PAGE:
Most often I'll run a split shot.One that is small so as to not blot out my bait signal.
A sinker should be attached not to tightly as to dent the line and make a weak spot.It should also be far enough away to give the bait ample line allowing a more natural presentation of that bait.
One other bonus sinkers add. They are an attractor to fish.
The small nature of a bb sized split will draw fish into the sonar cone.
In some cases the fish will fly right by my bait to close in on the sinker while preforming a lift.
Talk about good eyesight.

Each and every fish is a brand new ballgame in seeing if you win with your lift and or push.
Have fun working those fish!

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Great advice and tips CK!Thanks very much.Should that BB Shot be 8" above bait or closer? What do you suggest?
I'll put 14"-16" between my bait and the split.
Here's 2 fellows from last weekends trip.

Thanks CK I 'll try the shot 14-16" up from hook instead of closer like I've done.Can't argue with your success!
Hey CK, good stuff. My buddy Ron Munshower uses what he calls the 'flutter technique' on Deep Creek Lake yellow perch. With his Rapala Ice Rap just inches off the bottom, he will quickly lift the bait up off the lake floor 3 to 4 ft, then start a slow decend with a series of hops and twitches on the way down. He will pause every 6 inches on the way down and keep a close eye on the wire. Most of his strikes, though, come almost as he is back down to within inches of the lake floor. This is an aggressive jigging tactic and most of the strikes firmly snap the wire down with those big perch...no question about the strike. Boom! Set the hook.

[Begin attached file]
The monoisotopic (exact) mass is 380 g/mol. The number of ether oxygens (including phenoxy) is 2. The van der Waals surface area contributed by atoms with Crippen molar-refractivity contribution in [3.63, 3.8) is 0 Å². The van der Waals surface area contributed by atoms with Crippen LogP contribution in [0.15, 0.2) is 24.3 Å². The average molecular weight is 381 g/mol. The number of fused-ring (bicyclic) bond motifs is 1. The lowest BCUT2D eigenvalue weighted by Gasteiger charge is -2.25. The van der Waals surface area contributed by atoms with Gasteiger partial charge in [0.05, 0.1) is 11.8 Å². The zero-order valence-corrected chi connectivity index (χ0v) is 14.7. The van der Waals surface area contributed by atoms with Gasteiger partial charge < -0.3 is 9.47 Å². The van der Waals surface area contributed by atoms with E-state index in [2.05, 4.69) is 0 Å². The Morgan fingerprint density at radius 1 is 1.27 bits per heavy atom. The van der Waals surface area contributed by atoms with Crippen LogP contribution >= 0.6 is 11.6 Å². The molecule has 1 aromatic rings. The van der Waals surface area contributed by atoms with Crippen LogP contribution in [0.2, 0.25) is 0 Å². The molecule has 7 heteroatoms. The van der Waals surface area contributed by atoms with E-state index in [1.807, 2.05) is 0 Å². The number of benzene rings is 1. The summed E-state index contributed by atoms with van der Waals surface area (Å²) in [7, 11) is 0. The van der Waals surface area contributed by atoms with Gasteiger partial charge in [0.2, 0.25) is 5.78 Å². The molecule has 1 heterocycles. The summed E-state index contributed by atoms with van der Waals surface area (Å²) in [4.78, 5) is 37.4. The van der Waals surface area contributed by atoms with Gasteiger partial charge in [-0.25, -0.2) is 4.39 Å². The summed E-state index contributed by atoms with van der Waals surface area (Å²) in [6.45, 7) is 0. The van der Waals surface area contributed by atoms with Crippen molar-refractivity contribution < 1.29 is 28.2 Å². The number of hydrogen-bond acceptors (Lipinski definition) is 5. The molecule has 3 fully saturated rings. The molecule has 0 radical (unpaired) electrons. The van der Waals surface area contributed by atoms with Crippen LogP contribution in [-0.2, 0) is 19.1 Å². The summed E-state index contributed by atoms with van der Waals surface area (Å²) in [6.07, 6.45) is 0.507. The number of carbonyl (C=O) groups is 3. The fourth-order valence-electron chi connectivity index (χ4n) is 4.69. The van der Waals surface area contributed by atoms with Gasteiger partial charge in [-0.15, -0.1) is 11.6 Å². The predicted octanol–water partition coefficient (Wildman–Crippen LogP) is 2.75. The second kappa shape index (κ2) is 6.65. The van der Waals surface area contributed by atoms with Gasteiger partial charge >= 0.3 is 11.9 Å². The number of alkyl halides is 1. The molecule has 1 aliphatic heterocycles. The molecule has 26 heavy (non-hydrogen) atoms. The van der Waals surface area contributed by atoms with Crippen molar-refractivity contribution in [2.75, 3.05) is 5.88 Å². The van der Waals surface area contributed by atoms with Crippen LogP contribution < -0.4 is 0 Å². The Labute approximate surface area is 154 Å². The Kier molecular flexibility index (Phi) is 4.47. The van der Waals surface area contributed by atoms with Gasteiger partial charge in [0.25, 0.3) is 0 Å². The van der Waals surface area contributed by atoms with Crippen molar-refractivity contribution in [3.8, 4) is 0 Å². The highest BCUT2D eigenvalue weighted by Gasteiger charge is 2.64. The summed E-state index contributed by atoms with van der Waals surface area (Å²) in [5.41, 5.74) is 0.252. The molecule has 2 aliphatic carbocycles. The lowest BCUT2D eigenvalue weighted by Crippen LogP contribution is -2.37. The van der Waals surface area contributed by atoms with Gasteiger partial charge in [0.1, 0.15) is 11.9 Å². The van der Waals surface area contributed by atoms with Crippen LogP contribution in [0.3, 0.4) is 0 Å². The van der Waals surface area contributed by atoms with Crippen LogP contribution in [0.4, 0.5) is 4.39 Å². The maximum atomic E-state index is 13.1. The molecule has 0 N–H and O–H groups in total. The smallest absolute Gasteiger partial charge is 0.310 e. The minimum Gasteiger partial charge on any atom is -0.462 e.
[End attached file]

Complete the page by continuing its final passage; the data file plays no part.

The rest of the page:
We use 6 pound monos as we are likely to hook much bigger walleye and pike. Strike detection on perch gets a little tougher once we fish 22 ft or deeper, which often happens mid-ice-season.

Thanks for the tips!
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We get perch this way too.Only the lift in not near as high.

CK, This is great info, and I see ice fishing is more high tech than just dropping a line in an ice hole. You and Jim both talked about wire stike indicator. Could I see a picture on one rigged up? Is this an ice fishing set up or do yall use it on open water /
Hey Greg...This is not the best picture , but it will give you the idea. I make my wire strike indicators out of guitar strings and wrap, then coat them with a sealer, on the tip guide of my short ice fishing rods. I believe they are absolutely essential in detecting light striking winter panfish, especially crappies and picky gills, throughout much of the ice season. The line is threaded through the loop formed at the end of the wire, thus acting as the final 'guide'...a super-sensitive rod-tip.